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accomplished. With paternity recognition, the role of agnatic kinship in structuring social relationships in male kin groups became comparable to the role of uterine kinship in female kin groups such as macaques and baboons.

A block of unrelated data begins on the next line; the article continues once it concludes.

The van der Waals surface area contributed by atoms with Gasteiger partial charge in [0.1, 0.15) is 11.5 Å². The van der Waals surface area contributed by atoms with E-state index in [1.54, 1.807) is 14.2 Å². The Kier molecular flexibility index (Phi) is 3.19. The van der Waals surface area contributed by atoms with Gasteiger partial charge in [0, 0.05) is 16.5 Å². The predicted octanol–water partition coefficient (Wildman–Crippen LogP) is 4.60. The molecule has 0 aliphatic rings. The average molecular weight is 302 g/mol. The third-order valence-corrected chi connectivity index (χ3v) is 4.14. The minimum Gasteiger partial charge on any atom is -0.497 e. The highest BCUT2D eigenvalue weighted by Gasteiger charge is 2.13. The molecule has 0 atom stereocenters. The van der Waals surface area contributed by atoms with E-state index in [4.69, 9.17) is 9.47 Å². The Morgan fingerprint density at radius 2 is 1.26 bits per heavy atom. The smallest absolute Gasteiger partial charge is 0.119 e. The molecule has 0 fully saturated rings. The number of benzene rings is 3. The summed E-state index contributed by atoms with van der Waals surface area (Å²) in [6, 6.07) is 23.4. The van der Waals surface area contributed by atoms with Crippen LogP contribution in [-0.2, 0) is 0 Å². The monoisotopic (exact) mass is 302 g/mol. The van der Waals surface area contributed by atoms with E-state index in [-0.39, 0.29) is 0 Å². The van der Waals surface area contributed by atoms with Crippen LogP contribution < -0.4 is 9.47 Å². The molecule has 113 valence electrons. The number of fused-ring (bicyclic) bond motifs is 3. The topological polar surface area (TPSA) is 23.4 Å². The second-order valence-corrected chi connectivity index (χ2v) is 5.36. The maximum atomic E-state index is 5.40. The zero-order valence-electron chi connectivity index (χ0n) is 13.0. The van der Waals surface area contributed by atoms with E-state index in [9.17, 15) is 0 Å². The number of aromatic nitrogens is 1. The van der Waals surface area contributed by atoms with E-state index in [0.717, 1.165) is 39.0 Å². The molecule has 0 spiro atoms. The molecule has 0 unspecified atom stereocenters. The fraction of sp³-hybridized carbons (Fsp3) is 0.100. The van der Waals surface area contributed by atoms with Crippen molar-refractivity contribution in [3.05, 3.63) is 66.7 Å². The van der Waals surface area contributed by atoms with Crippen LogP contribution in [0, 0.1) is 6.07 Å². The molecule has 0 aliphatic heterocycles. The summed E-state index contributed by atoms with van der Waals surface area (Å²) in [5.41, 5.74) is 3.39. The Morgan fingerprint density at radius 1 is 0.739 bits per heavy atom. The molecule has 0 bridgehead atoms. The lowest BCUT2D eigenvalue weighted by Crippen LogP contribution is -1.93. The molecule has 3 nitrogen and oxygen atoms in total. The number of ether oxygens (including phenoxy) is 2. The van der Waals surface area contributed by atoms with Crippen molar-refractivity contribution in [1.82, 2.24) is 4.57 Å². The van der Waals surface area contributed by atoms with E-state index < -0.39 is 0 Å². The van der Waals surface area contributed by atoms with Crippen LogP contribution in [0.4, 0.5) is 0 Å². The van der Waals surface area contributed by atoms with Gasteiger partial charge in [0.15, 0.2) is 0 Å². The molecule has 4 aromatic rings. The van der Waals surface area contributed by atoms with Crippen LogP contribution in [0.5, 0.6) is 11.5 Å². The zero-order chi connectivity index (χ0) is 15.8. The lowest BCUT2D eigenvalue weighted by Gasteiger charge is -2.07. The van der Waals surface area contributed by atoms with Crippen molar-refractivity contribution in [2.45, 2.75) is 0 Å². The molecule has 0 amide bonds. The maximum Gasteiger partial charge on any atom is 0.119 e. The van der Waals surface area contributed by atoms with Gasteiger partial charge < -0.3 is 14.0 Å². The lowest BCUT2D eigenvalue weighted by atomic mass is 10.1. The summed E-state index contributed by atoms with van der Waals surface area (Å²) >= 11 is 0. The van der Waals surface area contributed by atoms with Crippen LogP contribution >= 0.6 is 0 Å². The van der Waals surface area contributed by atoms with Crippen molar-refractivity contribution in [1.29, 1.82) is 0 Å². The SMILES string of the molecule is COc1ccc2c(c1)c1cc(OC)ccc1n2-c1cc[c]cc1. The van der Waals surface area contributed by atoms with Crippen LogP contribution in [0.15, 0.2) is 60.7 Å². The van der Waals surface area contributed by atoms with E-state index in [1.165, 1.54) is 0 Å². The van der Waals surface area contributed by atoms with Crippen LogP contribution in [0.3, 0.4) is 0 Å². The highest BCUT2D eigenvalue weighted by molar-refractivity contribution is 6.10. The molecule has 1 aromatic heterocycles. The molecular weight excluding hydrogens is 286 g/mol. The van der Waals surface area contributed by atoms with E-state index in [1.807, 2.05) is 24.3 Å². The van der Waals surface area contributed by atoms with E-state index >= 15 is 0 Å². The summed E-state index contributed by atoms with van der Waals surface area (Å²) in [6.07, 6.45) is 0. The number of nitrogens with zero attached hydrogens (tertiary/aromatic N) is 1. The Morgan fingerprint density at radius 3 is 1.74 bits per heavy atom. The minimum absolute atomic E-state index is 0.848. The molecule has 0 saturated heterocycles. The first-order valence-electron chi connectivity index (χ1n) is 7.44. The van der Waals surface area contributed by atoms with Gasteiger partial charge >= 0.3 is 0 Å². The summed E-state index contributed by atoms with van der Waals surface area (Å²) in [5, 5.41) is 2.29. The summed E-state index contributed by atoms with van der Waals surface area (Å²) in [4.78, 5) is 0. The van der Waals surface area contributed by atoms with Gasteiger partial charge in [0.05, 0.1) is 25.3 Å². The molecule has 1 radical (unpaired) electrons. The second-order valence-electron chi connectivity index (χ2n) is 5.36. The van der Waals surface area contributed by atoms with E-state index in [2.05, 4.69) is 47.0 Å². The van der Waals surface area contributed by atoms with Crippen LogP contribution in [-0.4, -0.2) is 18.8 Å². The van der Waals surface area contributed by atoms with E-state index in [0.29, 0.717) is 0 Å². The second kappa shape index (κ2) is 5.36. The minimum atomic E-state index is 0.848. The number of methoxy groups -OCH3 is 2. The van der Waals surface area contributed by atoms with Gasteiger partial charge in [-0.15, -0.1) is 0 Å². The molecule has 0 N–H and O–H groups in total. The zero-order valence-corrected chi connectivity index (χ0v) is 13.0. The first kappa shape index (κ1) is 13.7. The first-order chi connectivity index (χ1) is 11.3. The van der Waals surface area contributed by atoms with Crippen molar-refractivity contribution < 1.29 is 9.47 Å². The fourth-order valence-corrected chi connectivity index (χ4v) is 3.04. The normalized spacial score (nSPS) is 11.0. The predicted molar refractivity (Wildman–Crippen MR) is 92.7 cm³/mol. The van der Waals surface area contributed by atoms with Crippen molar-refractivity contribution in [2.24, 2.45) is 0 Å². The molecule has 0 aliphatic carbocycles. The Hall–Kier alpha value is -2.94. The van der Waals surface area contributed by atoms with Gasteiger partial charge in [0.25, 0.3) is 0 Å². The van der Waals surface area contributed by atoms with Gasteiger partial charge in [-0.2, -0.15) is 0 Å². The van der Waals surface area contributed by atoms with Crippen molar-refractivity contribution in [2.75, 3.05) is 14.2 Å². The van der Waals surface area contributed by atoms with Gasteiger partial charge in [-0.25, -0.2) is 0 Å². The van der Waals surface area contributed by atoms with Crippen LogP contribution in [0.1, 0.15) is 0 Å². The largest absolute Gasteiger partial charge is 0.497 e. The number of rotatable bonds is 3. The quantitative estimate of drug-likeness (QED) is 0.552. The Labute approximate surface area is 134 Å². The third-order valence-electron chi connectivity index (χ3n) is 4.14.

Another major consequence of fatherhood on kinship is that it created a whole new type of family. Owing to space constraints, I must skip the reasoning (Chapais 2008, pp 202-215) underlying the following description. From a chimpanzee/ bonobo-like bi-generational and monoparental (mother-offspring) unit, the hominid family evolved into a biparental unit integrating three generations of individuals - owing to paternity recognition, grandmothers affiliate with their son's children - and some affines as well, that is, into some sort of extended family. On the basis of the assumption that fathers and sons developed lifetime cooperative partnerships, such families included a well-defined core of primary agnates (father and sons) whose cohesiveness stemmed, fundamentally, from the benefits associated with cooperating with a same-sex close kin. Importantly, daughters (or sisters) were an integral part of such units. In chimpanzees, females have loose bonds with their brothers, and with only a fraction of these. Pair-bonding changed that situation drastically. Henceforward, among a young female's most basic bonds in the new hominid family were those that she developed with her primary kin: her mother, father and brothers. This simple fact may be seen as the single most important necessary condition for the evolution of practices such as sister exchange, cross-cousin marriage, and avuncular relationships (discussion below).

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